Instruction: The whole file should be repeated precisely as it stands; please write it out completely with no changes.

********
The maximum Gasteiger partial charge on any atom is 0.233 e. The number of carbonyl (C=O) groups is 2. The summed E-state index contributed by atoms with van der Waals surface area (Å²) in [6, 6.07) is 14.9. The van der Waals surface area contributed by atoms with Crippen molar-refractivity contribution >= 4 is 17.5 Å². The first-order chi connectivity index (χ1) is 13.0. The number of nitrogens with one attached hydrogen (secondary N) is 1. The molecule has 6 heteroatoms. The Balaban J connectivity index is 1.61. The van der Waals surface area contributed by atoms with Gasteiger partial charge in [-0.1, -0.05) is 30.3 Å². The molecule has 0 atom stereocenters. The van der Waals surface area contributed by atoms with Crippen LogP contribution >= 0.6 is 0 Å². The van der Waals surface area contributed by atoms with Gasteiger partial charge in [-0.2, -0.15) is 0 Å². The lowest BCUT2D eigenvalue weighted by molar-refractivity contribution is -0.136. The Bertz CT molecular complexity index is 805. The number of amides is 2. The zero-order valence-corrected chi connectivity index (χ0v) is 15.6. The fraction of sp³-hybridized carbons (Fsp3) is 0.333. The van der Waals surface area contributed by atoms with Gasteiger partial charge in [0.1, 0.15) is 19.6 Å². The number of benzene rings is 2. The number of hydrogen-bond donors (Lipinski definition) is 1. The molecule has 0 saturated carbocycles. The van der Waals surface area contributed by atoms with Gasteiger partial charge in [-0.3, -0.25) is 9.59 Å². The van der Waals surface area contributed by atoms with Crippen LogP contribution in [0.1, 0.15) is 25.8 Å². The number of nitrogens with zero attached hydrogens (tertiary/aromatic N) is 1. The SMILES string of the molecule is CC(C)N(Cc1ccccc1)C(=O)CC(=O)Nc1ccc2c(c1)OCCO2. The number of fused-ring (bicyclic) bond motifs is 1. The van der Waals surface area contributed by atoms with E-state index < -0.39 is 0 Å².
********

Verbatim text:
The maximum Gasteiger partial charge on any atom is 0.233 e. The number of carbonyl (C=O) groups is 2. The summed E-state index contributed by atoms with van der Waals surface area (Å²) in [6, 6.07) is 14.9. The van der Waals surface area contributed by atoms with Crippen molar-refractivity contribution >= 4 is 17.5 Å². The first-order chi connectivity index (χ1) is 13.0. The number of nitrogens with one attached hydrogen (secondary N) is 1. The molecule has 6 heteroatoms. The Balaban J connectivity index is 1.61. The van der Waals surface area contributed by atoms with Gasteiger partial charge in [-0.1, -0.05) is 30.3 Å². The molecule has 0 atom stereocenters. The van der Waals surface area contributed by atoms with Crippen LogP contribution >= 0.6 is 0 Å². The van der Waals surface area contributed by atoms with Gasteiger partial charge in [-0.2, -0.15) is 0 Å². The lowest BCUT2D eigenvalue weighted by molar-refractivity contribution is -0.136. The Bertz CT molecular complexity index is 805. The number of amides is 2. The zero-order valence-corrected chi connectivity index (χ0v) is 15.6. The fraction of sp³-hybridized carbons (Fsp3) is 0.333. The van der Waals surface area contributed by atoms with Gasteiger partial charge in [0.1, 0.15) is 19.6 Å². The number of benzene rings is 2. The number of hydrogen-bond donors (Lipinski definition) is 1. The molecule has 0 saturated carbocycles. The van der Waals surface area contributed by atoms with Gasteiger partial charge in [-0.3, -0.25) is 9.59 Å². The van der Waals surface area contributed by atoms with Crippen LogP contribution in [0.1, 0.15) is 25.8 Å². The number of nitrogens with zero attached hydrogens (tertiary/aromatic N) is 1. The SMILES string of the molecule is CC(C)N(Cc1ccccc1)C(=O)CC(=O)Nc1ccc2c(c1)OCCO2. The number of fused-ring (bicyclic) bond motifs is 1. The van der Waals surface area contributed by atoms with E-state index < -0.39 is 0 Å².